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Research shows relationship between student commuting and academic success 

President Emerita Dr. Sara Diamond and Faculty of Design Professor Jeremy Bowes, in collaboration with researchers from five universities across Ontario, have announced key results from the largest-ever study on student transportation.  

Launched in 2019, StudentMoveTO sought to understand ways to improve transportation experiences for post-secondary students in the Greater Toronto and Hamilton Area (GTHA). More than 15,000 students from 10 Ontario-based universities and colleges provided input over three years to inform the findings.  

"Our in-depth interviews...revealed a world of mobility issues that post-secondary students in the GTHA face as they are striving to coordinate school, work and entertainment in their lives,” said York University Professor and study Co-Investigator Dr. Roger Keil.  

“These issues are usually hidden from sight when one looks at student life purely from the point of view of the learning environment...Our findings will provide a plethora of insights for leaders in institutions of higher education and policymakers in the transportation field."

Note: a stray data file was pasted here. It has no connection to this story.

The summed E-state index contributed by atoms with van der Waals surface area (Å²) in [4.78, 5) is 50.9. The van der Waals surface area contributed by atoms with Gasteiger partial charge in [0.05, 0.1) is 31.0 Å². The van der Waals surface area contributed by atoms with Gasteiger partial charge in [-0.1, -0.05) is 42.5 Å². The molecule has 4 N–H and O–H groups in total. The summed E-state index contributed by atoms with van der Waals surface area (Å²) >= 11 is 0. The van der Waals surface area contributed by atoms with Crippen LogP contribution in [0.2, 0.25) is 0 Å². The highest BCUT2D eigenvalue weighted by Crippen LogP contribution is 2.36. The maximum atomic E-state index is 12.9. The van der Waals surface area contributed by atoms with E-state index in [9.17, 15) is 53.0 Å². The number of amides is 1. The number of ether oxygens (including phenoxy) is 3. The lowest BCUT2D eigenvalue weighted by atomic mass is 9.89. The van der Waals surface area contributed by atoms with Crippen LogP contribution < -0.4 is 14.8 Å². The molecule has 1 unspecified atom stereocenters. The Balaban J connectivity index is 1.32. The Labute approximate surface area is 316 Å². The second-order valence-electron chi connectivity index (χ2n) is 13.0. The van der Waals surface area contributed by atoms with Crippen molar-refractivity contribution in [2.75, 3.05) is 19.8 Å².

Post-secondary students in the GTHA account for more than 600,000 daily commuters on an already crowded transportation system. The StudentMoveTO study was designed to help identify the changes required to improve transportation infrastructure and, in turn, increase quality of life for students. 

Here’s what students reported about their experience travelling to school: 

  • 61 per cent said their commute was a barrier to their campus participation 
  • 40 per cent said their commute discouraged them from coming to campus 
  • 48 per cent picked courses based on their commute 
  • 30 per cent viewed their commute as a barrier to their academic success 

Results of the study were discussed at a research symposium held earlier this month, co-hosted by York University and Toronto Metropolitan University. Researchers discussed the implications of the StudentMoveTO study and strategies for creating better transportation services in this region and improving student well-being.

The event included the presentation of a paper by Bowes titled, Visual Sensemaking for Student Mobility Data: StudentMoveTO, which was co-authored by Dr. Diamond. 

The StudentMoveTO study included participation from Centennial College, Durham College, OCAD University, McMaster University, Mohawk College, Toronto Metropolitan University, Sheridan College, Ontario Tech University, University of Toronto and York University from September 2019 to April 2022. 

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Key results have been released from the StudentMoveTO study, completed by OCAD University in collaboration with researchers from five universities.
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